Author Topic: Launches in polar orbit from Cape Canaveral  (Read 13012 times)

Offline faustod

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Launches in polar orbit from Cape Canaveral
« on: 10/29/2008 06:12 am »
I search confirm that the following meteo satellites were all launched from CCAFS, performing dogleg manoeuvres to reach near polar orbit.

Tiros 9    - 22.01.1965 - inclination 96,4
Tiros 10  - 02.07.1965 - inclination 98,6
ESSA 1   - 03.02.1966 - inclination 97,9
ESSA 2   - 28.02.1966 - inclination 101
ESSA 9   - 26.02.1969 - inclination 101,8

Can anyone tell me if there were other sats launched from CCAFS to near polar orbit?
« Last Edit: 11/03/2008 04:55 pm by faustod »

Offline kevin-rf

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Re: Launches in polar orbit from Cape Canaveral
« Reply #1 on: 10/29/2008 11:18 am »
Were the early Transit launches from the cape to polar orbit? I've seen mention before of the thor from Transit 3A killing a cow in cuba. I assume that means it was dog legging south.
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Offline Hoonte

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Re: Launches in polar orbit from Cape Canaveral
« Reply #2 on: 10/29/2008 12:41 pm »
Were the early Transit launches from the cape to polar orbit? I've seen mention before of the thor from Transit 3A killing a cow in cuba. I assume that means it was dog legging south.

you seem to be right on the launch site as I quickle read through this article

http://www.globalsecurity.org/space/library/report/1991/6555th/6555c4-1.htm
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Offline kevin-rf

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Re: Launches in polar orbit from Cape Canaveral
« Reply #3 on: 10/29/2008 12:54 pm »
you seem to be right on the launch site as I quickle read through this article

http://www.globalsecurity.org/space/library/report/1991/6555th/6555c4-1.htm

But what was the target orbit?

With a failed launch you can nail cuba directly during a polar launch, or by decaying from almost any cape launched orbit. A failed launch does not mean it didn't make orbit, just put it in an unusable or unstable orbit.
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Offline Hoonte

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Re: Launches in polar orbit from Cape Canaveral
« Reply #4 on: 10/29/2008 02:38 pm »
1960 November 30 - Transit 3A.  Spacecraft: Transit. Mass: 91 kg (200 lb). Launch Site: Cape Canaveral. Launch Vehicle: Delta.
Destroyed by range safety; launched with Solrad 2. Thor shut down too early.
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Offline Blackstar

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Re: Launches in polar orbit from Cape Canaveral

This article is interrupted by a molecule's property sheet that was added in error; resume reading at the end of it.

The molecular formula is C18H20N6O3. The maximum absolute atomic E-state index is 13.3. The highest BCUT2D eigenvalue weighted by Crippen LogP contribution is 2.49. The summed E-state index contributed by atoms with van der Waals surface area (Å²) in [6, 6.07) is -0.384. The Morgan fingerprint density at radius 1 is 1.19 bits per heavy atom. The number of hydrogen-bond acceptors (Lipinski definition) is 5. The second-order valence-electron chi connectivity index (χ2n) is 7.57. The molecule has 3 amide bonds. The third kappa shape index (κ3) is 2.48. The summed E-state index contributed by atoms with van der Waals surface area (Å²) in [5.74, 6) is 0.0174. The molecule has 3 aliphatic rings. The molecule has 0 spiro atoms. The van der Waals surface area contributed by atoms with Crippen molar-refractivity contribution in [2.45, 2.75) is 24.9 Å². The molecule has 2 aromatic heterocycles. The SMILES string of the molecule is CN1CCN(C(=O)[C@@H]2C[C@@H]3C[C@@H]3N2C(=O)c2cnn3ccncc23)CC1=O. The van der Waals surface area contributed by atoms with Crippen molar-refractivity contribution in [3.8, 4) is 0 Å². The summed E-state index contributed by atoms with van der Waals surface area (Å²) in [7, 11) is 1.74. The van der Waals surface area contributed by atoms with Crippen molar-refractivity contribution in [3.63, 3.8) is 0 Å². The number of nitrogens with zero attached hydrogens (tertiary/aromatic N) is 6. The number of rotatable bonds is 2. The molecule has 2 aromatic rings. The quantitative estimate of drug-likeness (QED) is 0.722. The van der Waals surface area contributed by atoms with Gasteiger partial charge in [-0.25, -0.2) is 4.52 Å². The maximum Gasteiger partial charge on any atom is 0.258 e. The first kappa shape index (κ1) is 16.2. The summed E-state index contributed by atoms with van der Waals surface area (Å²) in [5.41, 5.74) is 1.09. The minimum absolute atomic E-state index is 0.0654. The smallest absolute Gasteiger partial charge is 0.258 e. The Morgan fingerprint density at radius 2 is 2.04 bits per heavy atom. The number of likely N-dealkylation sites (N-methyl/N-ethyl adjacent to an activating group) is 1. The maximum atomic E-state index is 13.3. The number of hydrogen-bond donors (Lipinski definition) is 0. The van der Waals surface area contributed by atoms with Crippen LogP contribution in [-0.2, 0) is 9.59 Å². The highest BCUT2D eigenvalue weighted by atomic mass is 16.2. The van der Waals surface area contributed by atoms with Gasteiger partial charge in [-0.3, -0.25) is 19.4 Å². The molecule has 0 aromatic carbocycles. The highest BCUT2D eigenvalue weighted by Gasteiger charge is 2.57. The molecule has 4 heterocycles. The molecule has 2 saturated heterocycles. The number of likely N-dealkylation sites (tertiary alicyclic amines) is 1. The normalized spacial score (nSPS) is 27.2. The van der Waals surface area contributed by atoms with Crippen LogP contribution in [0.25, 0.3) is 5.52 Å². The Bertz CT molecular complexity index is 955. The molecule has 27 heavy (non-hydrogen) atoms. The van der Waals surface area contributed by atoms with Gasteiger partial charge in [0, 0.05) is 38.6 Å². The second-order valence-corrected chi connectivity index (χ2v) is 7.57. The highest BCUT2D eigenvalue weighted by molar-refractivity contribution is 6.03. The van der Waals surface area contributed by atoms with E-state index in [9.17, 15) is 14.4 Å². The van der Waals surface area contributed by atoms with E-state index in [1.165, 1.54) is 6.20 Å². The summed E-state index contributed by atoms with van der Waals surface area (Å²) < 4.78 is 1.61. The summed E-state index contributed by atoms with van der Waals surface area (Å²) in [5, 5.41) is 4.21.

« Reply #5 on: 10/29/2008 07:21 pm »
Solrad was actually the cover story.  This was also a top secret signals intelligence satellite named GRAB.  The Solrad part was legit--the spacecraft did carry instruments for studying the sun.

I heard a story that after the failure and the Cubans complaining about the dead cow, somebody painted the silhouette of a cow on the blockhouse at the launch pad, alongside the other Thor silhouettes.  But I've never seen an actual photo, so I don't know if the story is true.

Offline kevin-rf

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Re: Launches in polar orbit from Cape Canaveral
« Reply #6 on: 10/29/2008 10:06 pm »
Went digging through Jonathan's Space Report ( http://planet4589.org/space/logs/satcat.txt ) and it looks like all the cape launched Transits that made it to orbit did not go into polar orbit (mostly to 66 deg, but not polar).

Looks like the first polar orbit's transit was Transit VA-1 launched on 1962 Dec 19 from Vandenberg on a scout. My bad sorry for taking us off topic.
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Offline Proponent

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Re: Launches in polar orbit from Cape Canaveral
« Reply #7 on: 10/30/2008 05:40 pm »
What trajectories were flown to reach polar orbit from the Cape?  Fly southeasterly until you've cleared South America and then point southwest to cancel out the easterly component of velocity that you've picked up?  Would you loft more than usual to cover the distance to open water without accelerating to the east too much?

Offline dwmzmm

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Re: Launches in polar orbit from Cape Canaveral
« Reply #8 on: 11/03/2008 10:52 am »
Interesting!  Never heard of nor knew any launches from the Cape were polar orbits. 
Dave, NAR # 21853 SR.

Offline faustod

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Re: Launches in polar orbit from Cape Canaveral
« Reply #9 on: 11/03/2008 04:57 pm »
Now I believe that the five launches listed in the first post are the only Polar Launches from the Est Coast.

Offline jcm

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Re: Launches in polar orbit from Cape Canaveral